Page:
“I need to get a cheap ESA letter,” we often hear from website visitors.
“I’m sorry, but we don’t sell letters for a fee,” we’d answer. “With us, you’re issued documentation after you clinically engage with our in-state provider who will verify your disability-related need. And, for a housing verification, that starts around $265.”
“Oh my gosh! Why, all over the web, I can get ’em for $59. You’re much more expensive.”
“We wish you all the best,” we offer in reply.
Not All Letters Are Equal. In Fact, Nearly All Letters Bought Online Are Bogus.
In Florida, that $59 letter can land you in jail, and be very problematic for the therapist issuing that sketchy document.
You want cheap, or legitimate? You want it done right, or break the law? You get to choose one or the other.
The price difference isn’t about one ESA letter versus another – it’s the costly therapeutic process used to reliably verify one’s need (or the lack thereof) that matters.
A process clearly outlined by HUD’s new rules.
HUD, the U.S. Department of Housing and Urban Development, now requires clinicians to have personal knowledge of the client’s disability and disability-related need for an assistance animal that’s been developed thru an active treating relationship.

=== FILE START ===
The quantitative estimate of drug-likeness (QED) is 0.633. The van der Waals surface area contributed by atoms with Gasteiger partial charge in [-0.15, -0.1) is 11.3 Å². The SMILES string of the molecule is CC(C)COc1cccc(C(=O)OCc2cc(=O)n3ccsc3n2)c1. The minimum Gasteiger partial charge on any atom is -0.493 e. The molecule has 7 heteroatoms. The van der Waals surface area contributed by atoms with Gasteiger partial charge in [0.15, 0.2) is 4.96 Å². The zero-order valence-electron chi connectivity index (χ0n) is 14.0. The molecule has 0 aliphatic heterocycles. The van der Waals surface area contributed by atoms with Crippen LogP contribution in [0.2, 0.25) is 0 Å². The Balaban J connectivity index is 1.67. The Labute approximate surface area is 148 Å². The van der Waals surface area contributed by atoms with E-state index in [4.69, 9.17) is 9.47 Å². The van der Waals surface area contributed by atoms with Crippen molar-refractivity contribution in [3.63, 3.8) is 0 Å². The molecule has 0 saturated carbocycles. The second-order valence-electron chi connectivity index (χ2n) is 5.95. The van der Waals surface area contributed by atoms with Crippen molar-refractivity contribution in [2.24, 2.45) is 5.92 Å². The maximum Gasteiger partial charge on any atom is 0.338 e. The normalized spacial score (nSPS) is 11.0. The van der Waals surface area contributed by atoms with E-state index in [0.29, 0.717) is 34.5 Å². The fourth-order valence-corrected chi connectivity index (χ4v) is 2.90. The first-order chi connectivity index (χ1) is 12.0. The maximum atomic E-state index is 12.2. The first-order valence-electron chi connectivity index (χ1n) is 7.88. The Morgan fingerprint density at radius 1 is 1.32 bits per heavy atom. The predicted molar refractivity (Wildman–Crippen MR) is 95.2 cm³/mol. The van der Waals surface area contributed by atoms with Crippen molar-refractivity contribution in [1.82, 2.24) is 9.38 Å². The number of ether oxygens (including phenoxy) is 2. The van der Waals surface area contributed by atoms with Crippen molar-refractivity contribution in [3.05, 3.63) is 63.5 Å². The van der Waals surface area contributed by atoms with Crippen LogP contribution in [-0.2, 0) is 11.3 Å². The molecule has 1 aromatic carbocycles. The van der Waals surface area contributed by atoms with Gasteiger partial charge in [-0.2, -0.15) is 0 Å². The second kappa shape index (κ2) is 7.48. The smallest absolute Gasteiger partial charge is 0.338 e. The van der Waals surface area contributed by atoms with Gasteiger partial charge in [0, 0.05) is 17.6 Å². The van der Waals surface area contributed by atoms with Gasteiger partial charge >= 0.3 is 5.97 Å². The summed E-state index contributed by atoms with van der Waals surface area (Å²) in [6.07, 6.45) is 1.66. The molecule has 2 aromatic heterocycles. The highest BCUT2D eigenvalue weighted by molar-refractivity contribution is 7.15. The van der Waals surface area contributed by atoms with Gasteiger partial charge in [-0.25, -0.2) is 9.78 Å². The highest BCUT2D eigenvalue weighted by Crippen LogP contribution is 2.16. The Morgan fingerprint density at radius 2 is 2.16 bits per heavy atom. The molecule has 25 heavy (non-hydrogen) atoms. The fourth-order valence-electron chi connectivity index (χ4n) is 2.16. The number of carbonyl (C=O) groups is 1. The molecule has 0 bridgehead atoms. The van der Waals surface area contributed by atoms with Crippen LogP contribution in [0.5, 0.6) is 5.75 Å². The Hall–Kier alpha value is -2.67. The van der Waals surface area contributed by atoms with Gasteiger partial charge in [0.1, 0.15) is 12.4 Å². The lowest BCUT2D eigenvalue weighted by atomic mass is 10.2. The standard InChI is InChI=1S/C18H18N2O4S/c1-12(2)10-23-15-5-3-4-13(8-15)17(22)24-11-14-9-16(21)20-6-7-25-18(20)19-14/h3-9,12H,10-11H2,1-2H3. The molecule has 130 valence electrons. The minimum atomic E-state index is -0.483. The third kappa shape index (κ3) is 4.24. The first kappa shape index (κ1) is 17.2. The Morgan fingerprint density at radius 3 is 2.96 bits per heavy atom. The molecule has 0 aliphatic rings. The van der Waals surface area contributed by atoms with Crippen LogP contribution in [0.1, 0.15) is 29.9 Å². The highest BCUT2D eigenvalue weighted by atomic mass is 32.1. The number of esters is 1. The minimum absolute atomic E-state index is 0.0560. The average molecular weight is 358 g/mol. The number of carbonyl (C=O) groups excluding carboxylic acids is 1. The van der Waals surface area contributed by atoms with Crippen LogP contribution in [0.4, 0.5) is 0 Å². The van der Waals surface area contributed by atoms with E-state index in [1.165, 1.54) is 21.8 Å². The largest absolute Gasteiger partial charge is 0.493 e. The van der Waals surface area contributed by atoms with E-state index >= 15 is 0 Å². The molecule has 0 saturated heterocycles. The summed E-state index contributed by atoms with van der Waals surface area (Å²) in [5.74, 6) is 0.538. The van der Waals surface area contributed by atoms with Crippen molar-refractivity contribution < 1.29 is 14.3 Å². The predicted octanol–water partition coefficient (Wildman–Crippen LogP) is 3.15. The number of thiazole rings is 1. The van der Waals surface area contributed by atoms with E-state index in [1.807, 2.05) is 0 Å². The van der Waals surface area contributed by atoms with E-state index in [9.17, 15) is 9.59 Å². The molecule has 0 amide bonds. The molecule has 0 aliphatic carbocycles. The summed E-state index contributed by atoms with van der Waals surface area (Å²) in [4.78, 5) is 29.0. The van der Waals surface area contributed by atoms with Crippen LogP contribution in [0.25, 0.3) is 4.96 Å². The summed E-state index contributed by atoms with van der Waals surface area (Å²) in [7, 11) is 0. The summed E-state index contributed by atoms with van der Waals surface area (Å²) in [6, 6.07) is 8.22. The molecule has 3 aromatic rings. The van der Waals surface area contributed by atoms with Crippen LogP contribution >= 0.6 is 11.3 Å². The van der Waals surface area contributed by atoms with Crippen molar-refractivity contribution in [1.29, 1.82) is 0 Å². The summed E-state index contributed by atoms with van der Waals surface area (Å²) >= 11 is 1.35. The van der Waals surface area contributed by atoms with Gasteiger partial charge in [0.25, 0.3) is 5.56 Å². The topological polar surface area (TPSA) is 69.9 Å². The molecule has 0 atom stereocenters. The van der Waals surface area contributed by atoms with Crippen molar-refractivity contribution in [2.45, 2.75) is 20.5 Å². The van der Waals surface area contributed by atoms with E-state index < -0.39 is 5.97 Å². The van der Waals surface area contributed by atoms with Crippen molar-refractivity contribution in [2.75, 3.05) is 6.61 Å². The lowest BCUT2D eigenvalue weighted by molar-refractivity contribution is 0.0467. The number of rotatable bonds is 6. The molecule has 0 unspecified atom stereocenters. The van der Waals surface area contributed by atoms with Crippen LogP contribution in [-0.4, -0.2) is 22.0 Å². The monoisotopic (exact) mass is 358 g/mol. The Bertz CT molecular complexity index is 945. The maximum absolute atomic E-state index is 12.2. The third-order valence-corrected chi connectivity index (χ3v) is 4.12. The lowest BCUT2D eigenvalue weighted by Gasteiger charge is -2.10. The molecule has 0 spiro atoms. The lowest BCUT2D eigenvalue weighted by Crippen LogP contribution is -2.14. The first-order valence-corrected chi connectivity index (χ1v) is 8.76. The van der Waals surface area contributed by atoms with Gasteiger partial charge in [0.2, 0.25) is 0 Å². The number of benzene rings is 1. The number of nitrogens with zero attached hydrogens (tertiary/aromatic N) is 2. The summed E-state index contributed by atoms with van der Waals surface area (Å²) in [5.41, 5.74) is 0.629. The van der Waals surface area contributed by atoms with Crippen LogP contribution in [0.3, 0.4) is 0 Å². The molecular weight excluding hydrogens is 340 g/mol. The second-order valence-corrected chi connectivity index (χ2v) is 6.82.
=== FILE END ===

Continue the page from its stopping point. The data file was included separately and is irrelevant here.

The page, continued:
Those $59 letters are dirt-cheap because they lack clinical sessions and personal knowledge. Letter scammers provide consumers with a simple, cheap, and utterly spurious way to obtain counterfeit assistance animal documentation. For sooth, sites like Waggy are artificially deflating the true cost of an emotional support animal letter. And for years, they’ve gotten away with it.
Those Days Are Thankfully Coming To an End.
HUD’s demanded the Federal Trade Commission investigate “websites […] using questionable business practices that exploit consumers, prejudice the legal rights of individuals with disabilities, dupe landlords, and generally interfere with good faith efforts to comply with the requirements of the Fair Housing Act.”
With all this attention, you better be on the right side of the equation.
So, if you still want to buy a $59 letter but now know better, you’re part of the problem, but even so, we wish you all the best.